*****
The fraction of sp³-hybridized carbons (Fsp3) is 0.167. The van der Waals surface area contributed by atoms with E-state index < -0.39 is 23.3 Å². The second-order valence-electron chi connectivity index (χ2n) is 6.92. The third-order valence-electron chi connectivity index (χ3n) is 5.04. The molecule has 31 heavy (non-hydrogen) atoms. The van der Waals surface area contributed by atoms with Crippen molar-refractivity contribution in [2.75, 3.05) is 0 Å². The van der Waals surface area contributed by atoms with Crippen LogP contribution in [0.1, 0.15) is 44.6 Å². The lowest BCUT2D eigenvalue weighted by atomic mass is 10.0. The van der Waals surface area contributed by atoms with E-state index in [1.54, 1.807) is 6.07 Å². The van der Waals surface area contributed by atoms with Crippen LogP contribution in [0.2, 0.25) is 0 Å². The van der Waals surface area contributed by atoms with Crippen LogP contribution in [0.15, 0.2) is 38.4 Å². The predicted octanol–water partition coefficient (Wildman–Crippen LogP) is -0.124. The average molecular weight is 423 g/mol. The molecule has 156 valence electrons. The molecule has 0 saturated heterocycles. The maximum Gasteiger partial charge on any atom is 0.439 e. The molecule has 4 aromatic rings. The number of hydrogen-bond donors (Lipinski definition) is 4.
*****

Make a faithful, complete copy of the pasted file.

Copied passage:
The fraction of sp³-hybridized carbons (Fsp3) is 0.167. The van der Waals surface area contributed by atoms with E-state index < -0.39 is 23.3 Å². The second-order valence-electron chi connectivity index (χ2n) is 6.92. The third-order valence-electron chi connectivity index (χ3n) is 5.04. The molecule has 31 heavy (non-hydrogen) atoms. The van der Waals surface area contributed by atoms with Crippen molar-refractivity contribution in [2.75, 3.05) is 0 Å². The van der Waals surface area contributed by atoms with Crippen LogP contribution in [0.1, 0.15) is 44.6 Å². The lowest BCUT2D eigenvalue weighted by atomic mass is 10.0. The van der Waals surface area contributed by atoms with E-state index in [1.54, 1.807) is 6.07 Å². The van der Waals surface area contributed by atoms with Crippen LogP contribution in [0.2, 0.25) is 0 Å². The van der Waals surface area contributed by atoms with Crippen LogP contribution in [0.15, 0.2) is 38.4 Å². The predicted octanol–water partition coefficient (Wildman–Crippen LogP) is -0.124. The average molecular weight is 423 g/mol. The molecule has 156 valence electrons. The molecule has 0 saturated heterocycles. The maximum Gasteiger partial charge on any atom is 0.439 e. The molecule has 4 aromatic rings. The number of hydrogen-bond donors (Lipinski definition) is 4.